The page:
British Columbia teenager Amanda Todd feared that the person who was harassing and extorting her would continue for the rest of her life, and there was nothing she could do to stop it, a Crown attorney told B.C. Supreme Court on Wednesday.
Kristen LeNoble showed the court a Facebook post that Todd wrote shortly after the harasser shared sexualized images of her, saying, “I feel so sad, I feel so sick.”
The teen from Port Coquitlam, who died nearly a decade ago, had previously written a post asking people to support her, and not judge her, as she feared her harasser was about to distribute content depicting her in a sexual manner, she said.
“This is such a horrible feeling for me,” LeNoble read from one of Todd’s posts.
She told the jury trial for Aydin Coban, the Dutch man accused of extorting Todd, that the person had been threatening to distribute links to her family, friends and classmates unless she performed a series of sexual “shows” on a web camera.
Coban has pleaded not guilty to extortion, harassment, communication with a young person to commit a sexual offence and possessing child pornography.
At one point, one of the numerous aliases used to extort Todd sent a message telling her she had until the end of the day “until all hell breaks loose,” LeNoble said.
The person also threatened to report Todd to child-protection authorities, she said.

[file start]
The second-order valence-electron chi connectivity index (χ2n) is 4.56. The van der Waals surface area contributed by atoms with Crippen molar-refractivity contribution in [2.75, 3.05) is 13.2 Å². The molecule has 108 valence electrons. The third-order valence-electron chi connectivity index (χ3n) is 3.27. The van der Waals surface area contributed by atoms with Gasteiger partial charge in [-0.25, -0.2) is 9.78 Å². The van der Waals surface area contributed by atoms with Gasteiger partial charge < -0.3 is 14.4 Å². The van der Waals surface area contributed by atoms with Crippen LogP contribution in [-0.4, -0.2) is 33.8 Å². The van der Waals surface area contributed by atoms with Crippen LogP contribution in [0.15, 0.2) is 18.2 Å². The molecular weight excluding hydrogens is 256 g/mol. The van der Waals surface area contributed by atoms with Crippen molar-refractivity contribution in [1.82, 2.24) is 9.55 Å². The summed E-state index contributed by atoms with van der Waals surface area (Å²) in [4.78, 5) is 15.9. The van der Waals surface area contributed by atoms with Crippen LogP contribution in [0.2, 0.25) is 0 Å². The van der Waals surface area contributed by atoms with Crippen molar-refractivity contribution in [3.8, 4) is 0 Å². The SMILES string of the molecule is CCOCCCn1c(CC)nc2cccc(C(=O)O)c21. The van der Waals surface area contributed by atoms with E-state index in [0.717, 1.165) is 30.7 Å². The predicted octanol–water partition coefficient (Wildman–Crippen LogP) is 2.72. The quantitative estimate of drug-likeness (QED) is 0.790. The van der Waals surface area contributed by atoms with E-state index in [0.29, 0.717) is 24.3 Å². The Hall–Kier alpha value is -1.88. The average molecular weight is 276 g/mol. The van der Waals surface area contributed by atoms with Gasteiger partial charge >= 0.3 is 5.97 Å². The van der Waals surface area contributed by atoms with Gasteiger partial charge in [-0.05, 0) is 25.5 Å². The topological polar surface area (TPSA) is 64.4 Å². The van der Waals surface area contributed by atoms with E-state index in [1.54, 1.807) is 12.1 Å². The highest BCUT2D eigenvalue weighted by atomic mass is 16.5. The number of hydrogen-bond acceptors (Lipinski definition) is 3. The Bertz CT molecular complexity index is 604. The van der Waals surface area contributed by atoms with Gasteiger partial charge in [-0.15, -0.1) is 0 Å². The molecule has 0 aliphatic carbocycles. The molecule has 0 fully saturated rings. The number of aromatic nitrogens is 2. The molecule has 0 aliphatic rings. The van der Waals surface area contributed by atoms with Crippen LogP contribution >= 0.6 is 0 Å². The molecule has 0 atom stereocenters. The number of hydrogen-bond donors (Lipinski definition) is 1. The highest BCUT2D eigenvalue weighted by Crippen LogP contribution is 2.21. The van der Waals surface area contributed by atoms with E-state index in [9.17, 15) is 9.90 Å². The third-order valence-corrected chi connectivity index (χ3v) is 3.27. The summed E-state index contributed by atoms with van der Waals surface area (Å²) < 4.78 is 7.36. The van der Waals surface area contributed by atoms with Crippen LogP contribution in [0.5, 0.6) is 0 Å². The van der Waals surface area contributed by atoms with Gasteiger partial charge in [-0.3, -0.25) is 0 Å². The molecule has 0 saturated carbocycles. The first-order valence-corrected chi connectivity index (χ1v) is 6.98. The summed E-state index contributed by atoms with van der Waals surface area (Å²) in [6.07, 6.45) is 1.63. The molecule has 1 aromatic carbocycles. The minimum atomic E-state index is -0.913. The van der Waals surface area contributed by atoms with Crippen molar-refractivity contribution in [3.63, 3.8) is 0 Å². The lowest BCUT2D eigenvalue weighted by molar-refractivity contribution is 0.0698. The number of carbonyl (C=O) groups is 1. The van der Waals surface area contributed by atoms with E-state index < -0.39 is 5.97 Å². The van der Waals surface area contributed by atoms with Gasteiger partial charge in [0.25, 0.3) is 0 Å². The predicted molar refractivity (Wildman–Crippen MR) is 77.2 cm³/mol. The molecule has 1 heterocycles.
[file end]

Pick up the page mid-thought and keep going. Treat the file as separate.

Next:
LeNoble said Todd had written a Facebook post urging people to block one of the harasser’s accounts, saying it was a “sick pedophile” who was blackmailing her.
The teen wrote, “He will send you a link of me, of what I did that was very stupid, but people make mistakes,” she said.
Todd implored people not to share any content they may receive, she said.
“I’m like bawling my eyes out,” said LeNoble, reading from the post.
LeNoble told the jury on Tuesday that by the time the Crown has finished its closing argument, it will have proven beyond a reasonable doubt that Coban was the person behind 22 separate online aliases used to harass and extort Todd.
Later Wednesday, attorney Marcel Daigle moved to the next phase of the Crown’s argument to prove that one person was behind all of the accounts.
Daigle showed the jury examples of messages that Todd received from different usernames on multiple online platforms, including Facebook, YouTube and Gmail, some of which were “word for word the same” and sent on the same day.
LeNoble told the court Todd had also pushed back against her harasser, sending them a message saying she hoped they felt guilty for “ruining a young girl’s life.”
She showed the jury messages the harasser had exchanged on Facebook with several people Todd was connected with on the site, including one male friend who expressed interest in viewing sexualized images of the teen.
The harasser shared a link to a pornography website, and Todd’s Facebook friend responded, “Sick, thanks bro,” LeNoble said.
The extortion began just before Todd turned 13 in November 2009, she said.
Crown prosecutor Louise Kenworthy told the jury at the start of the trial almost two months ago that Todd had been the victim of a persistent campaign of online “sextortion” over three years before her death at age 15 in October 2012.
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